They Don’t Like It Up ‘Em

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I recently spent a convivial evening in one of London’s better pubs with a diverse group of commentators on the world of work and on people in work.

It was my first experience of meeting in person, and en masse, people from my social media network. With a few notable exceptions, I had not met them in “real” life before. However, it swiftly became apparent that there was a shared sense that a new perspective is required if we are to move the dial on the way we approach the evaluation of personal performance, if indeed we continue to do so in any procedural sense.

As we were talking, it occurred to me that one of the reasons we are collectively struggling to get organisations to treat the assessment of individual contribution differently is that we might be dealing with something that dates back to the era of the Home Guard, conscription and National Service. By the time of the Second World War, the sun was already setting on Britain’s empire, yet the military was still organised in an arcane, byzantine and hierarchical structure that would have been familiar to Wellington. In 1937 there were 200,000 soldiers in the British army. When war broke out in September 1939, Britain could still only raise 875,000 men including those who volunteered. Clearly, this was never going to be enough so conscription was introduced and by the end of 1939 more than 1.5 million men had been invited to the party.

Unsurprisingly, not all welcomed the call up. In his own inimitable style, Spike Milligan recalled receiving his papers in his memoir “Adolf Hitler – My Part In His Downfall” thus:

One day an envelope marked OHMS fell on the mat. Time for my appendicitis, I thought.
‘For Christ’s sake don’t open it’, said Uncle, prodding it with a stick. ‘Last time I did, I ended up in Mesopotamia, chased by Turks… Weeks went by, several more OHMS letters arrived, finally arriving at the rate of two a day stamped URGENT.
‘The King must think a lot of you son, writing all these letters,’ said Mother as she humped sacks of coal into the cellar. One Sunday, while Mother was repainting the house, as a treat Father opened one of the envelopes. In it was a cunningly worded invitation to partake in World War II, starting at seven and sixpence a week, all found. ‘Just fancy,’ said Mother as she carried Father upstairs for his bath, ‘of all the people in England, they’ve chosen you, it’s a great honour, Son.’
It was now three months since my call-up. To celebrate I hid under the bed dressed as Florence Nightingale. Next morning I received a card asking me to attend a medical at the Yorkshire Grey, Eltham. ‘Son,’ said Father, ‘l think after all you better go, we’re running out of disguises, in any case when they see you, they’re bound to send you home.’ The card said I was to report at 9.30 a.m. Please be prompt.’ I arrived prompt at 9.30 and was seen promptly at 12.15. We were told to strip. This revealed a mass of pale youths with thin, white, hairy legs. A press photographer was stopped by the recruiting Sergeant: ‘For Christ’s sake don’t! If the public saw a photo of this lot they’d pack it in straight away.’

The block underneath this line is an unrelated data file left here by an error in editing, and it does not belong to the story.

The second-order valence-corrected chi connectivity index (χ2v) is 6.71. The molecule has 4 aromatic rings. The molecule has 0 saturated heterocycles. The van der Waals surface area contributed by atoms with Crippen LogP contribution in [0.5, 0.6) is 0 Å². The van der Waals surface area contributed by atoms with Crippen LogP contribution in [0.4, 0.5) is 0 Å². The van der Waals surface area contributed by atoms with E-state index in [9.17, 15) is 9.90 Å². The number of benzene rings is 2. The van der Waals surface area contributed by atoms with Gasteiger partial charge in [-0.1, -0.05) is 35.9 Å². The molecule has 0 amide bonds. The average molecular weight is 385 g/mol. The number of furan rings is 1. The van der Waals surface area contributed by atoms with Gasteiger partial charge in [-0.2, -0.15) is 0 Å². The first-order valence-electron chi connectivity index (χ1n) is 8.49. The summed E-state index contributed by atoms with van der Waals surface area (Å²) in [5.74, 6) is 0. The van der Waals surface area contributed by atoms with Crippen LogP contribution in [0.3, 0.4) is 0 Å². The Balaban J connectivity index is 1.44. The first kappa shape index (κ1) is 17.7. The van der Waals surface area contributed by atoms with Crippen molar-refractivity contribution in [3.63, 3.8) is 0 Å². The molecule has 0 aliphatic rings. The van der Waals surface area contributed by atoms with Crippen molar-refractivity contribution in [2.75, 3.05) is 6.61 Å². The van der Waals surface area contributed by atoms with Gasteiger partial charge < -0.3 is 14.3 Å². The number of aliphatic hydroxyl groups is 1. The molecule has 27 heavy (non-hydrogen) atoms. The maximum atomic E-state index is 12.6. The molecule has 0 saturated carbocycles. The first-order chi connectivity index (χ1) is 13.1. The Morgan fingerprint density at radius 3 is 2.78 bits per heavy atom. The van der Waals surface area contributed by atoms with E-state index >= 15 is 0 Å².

I arrived in the presence of a grey-faced, bald doctor.
‘How do you feel?’ he said.
‘All right,’ I said.
‘Do you feel fit?’
‘No, I walked here.’
Grinning evilly, he wrote Grade I (One) in blood red ink on my card. ‘No black cap?’ I said. “It’s at the laundry,’ he replied.
The die was cast. It was a proud day for the Milligan family as I was taken from the house. ‘I’m too young to go,’ I screamed as Military Policemen dragged me from my pram, clutching a dummy. At Victoria Station the RTO gave me a travel warrant, a white feather and a picture of Hitler marked ‘This is your enemy’. I searched every compartment, but he wasn’t on the train. At 4.30, June 2nd, 1940, on a summer’s day all mare’s tails and blue sky we arrived at Bexhill-on-Sea, where I got off. It wasn’t easy. The train didn’t stop there.

With characteristic lack of imagination, the army dealt with this massive intake of uninitiated young men by codifying and categorising them from the outset in an attempt to start to bring some semblance of order. Swift assimilation into the khaki machine was obviously of paramount importance, but, as we see time and time again in the world of work, the assessment of people in a purely procedural manner has often arbitrary results that doesn’t necessarily end with the right person in the right role at the right time and with the right training.

Amazingly, conscription did not end until 1960, with the last men leaving the service in 1963. A generation of young men spent their formative years in strictly hierarchical structures, by the numbers, classified by rank and graded for fitness. Some saw the continuing military service as an opportunity to keep an otherwise idle youth from descending into anarchy (think David Cameron’s “Big Society” in uniform) whilst ostensibly bolstering our defences against the emergent Soviet threat. Still young when de-mobilized, they entered industry and business and brought with them this same structural sensibility which they then sought to replicate as managers at work. It is just possible that one unintended and as yet unremarked legacy of this policy remains with us today in the entrenched processes that beleaguered workforces will recognise as the annual performance review.

*I hesitated before including the Milligan piece because I was worried that it would make my writing look deathly dull in comparison, but ultimately left it in because it’s just too bloody good not to.

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